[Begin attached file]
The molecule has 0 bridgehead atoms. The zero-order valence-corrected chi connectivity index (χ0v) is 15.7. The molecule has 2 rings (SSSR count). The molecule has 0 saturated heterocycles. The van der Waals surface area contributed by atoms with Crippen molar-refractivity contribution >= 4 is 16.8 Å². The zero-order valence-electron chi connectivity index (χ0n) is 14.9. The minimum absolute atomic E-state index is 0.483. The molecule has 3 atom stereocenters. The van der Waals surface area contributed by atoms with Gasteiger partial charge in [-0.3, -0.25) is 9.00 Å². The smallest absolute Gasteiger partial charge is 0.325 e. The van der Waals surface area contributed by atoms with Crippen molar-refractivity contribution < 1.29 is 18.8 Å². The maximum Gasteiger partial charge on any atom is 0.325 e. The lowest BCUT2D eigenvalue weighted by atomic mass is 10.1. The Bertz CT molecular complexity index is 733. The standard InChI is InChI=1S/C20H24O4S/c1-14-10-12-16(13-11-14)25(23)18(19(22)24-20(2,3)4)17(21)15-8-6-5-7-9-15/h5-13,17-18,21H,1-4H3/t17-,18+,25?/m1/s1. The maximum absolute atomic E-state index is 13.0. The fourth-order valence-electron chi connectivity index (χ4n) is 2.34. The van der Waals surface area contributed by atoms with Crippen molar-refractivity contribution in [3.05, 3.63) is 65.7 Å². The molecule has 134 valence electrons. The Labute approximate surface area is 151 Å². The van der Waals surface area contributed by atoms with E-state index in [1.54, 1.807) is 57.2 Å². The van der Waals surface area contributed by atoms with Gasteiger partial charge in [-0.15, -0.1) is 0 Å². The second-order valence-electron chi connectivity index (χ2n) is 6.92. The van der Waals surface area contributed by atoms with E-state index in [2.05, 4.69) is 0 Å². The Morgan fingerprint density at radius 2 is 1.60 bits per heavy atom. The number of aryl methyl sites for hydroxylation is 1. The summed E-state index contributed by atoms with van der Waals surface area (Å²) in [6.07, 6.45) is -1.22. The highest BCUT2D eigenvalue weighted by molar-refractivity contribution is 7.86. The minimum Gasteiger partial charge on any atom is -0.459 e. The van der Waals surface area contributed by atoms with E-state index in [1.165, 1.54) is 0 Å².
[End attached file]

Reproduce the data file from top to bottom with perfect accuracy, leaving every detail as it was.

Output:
The molecule has 0 bridgehead atoms. The zero-order valence-corrected chi connectivity index (χ0v) is 15.7. The molecule has 2 rings (SSSR count). The molecule has 0 saturated heterocycles. The van der Waals surface area contributed by atoms with Crippen molar-refractivity contribution >= 4 is 16.8 Å². The zero-order valence-electron chi connectivity index (χ0n) is 14.9. The minimum absolute atomic E-state index is 0.483. The molecule has 3 atom stereocenters. The van der Waals surface area contributed by atoms with Gasteiger partial charge in [-0.3, -0.25) is 9.00 Å². The smallest absolute Gasteiger partial charge is 0.325 e. The van der Waals surface area contributed by atoms with Crippen molar-refractivity contribution < 1.29 is 18.8 Å². The maximum Gasteiger partial charge on any atom is 0.325 e. The lowest BCUT2D eigenvalue weighted by atomic mass is 10.1. The Bertz CT molecular complexity index is 733. The standard InChI is InChI=1S/C20H24O4S/c1-14-10-12-16(13-11-14)25(23)18(19(22)24-20(2,3)4)17(21)15-8-6-5-7-9-15/h5-13,17-18,21H,1-4H3/t17-,18+,25?/m1/s1. The maximum absolute atomic E-state index is 13.0. The fourth-order valence-electron chi connectivity index (χ4n) is 2.34. The van der Waals surface area contributed by atoms with Crippen molar-refractivity contribution in [3.05, 3.63) is 65.7 Å². The molecule has 134 valence electrons. The Labute approximate surface area is 151 Å². The van der Waals surface area contributed by atoms with E-state index in [1.54, 1.807) is 57.2 Å². The van der Waals surface area contributed by atoms with Gasteiger partial charge in [-0.15, -0.1) is 0 Å². The second-order valence-electron chi connectivity index (χ2n) is 6.92. The van der Waals surface area contributed by atoms with E-state index in [2.05, 4.69) is 0 Å². The Morgan fingerprint density at radius 2 is 1.60 bits per heavy atom. The number of aryl methyl sites for hydroxylation is 1. The summed E-state index contributed by atoms with van der Waals surface area (Å²) in [6.07, 6.45) is -1.22. The highest BCUT2D eigenvalue weighted by molar-refractivity contribution is 7.86. The minimum Gasteiger partial charge on any atom is -0.459 e. The van der Waals surface area contributed by atoms with E-state index in [1.165, 1.54) is 0 Å².